Jo's serious decline started after her last dog finally succumbed and took its final rest. The cats too departed but Jo found a stray, and then another, and these two hung around loosely, like hangers-on who wanted her friendship but weren't quite sure if they could come inside.

With her dogs gone and the cats no longer coming around except for these two new strays, life took the fork in the road we all take one day. Her illness crept into her life slowly, surreptitiously, like Autumn; one-day blue skies and bright trees, and then leaves changing color, fading away into ground.

She knew death was coming. She did her best getting ready for it and wondering how much longer time would favor her presence. People began coming over, keeping her company, doing her shopping, preparing meals, just being with her making sure she had what she needed. 

During this time my situation changed. I left Arizona and moved back to Wisconsin. As it happened a grade school friend and I met again, renewed our acquaintance, and forged a new friendship.

My partner Sue is a retired nurse. She has been in the trenches of nursing in Madison, WI., while I had been exploring other areas of the U.S. camera in hand, on hip, in newspapers, and such. Sue had been in the clutches of nursing people back to health, serving them with a smile, and with a keen awareness of their ailments, and how to minister to their needs.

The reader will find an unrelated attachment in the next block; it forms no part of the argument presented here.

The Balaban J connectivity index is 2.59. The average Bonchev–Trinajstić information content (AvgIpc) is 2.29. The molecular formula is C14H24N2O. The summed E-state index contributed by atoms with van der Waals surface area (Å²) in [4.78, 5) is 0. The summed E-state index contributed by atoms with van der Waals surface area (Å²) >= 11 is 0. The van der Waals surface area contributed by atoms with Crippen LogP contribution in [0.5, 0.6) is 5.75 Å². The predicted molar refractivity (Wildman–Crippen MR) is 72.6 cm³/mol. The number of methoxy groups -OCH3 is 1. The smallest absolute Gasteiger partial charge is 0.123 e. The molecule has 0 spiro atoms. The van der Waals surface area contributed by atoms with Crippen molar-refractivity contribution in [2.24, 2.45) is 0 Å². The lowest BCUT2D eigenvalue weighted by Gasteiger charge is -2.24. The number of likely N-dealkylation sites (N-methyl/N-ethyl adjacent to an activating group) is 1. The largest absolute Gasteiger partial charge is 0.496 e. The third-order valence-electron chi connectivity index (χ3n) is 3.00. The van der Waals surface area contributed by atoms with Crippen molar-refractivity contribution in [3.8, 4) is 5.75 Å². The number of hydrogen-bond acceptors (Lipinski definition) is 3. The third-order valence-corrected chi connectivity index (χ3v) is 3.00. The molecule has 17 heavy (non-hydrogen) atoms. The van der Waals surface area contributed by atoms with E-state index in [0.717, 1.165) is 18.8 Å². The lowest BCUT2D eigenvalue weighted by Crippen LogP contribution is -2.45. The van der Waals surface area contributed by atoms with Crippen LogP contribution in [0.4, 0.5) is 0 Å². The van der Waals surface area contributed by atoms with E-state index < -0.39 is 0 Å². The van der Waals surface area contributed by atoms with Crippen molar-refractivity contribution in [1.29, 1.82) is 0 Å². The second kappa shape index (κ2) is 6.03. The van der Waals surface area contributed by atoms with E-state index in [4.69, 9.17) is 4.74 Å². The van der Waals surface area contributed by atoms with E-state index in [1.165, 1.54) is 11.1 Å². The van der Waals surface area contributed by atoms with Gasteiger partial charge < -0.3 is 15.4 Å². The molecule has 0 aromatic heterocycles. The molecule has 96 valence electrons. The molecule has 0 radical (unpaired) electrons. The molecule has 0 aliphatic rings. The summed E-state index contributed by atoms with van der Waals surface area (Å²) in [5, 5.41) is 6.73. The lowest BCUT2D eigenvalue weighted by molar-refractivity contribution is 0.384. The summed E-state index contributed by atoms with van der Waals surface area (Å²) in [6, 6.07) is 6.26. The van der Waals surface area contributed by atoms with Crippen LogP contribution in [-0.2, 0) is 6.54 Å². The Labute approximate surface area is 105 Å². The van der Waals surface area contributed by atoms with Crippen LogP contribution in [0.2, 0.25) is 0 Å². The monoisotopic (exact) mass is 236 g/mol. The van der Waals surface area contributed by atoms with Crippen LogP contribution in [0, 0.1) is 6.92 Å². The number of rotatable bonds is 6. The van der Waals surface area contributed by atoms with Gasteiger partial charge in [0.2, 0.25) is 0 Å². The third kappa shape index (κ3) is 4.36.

This is something not taught in nursing school. Picking up on what ails people can be written in a chart, but knowing how to spot their needs while they are in the throws of their malady takes the right kind of analysis. Sue has that ability, in spades.

This came into play when I was informed of Jo's worsening condition. I had a choice to make. Go to the memorial service after she passed or visit her at the most optimum time; right now. 

Sue's experience with those with limited time left to live provided the best response. Sue had cared for many patients who ultimately left the hospital on a gurney, not in a wheelchair. Sometimes she cared for them at home and they left their homes in this manner.

She had said goodbye to more people than most of us ever will. Visit her now while you still can. She didn't need to say it twice.

On the last three days of October, I flew back to Arizona. While in the White Mountains of Arizona I stayed with a precious friend, who in my eyes, cared for Jo as if she was his own mother. We all need at least one friend like that.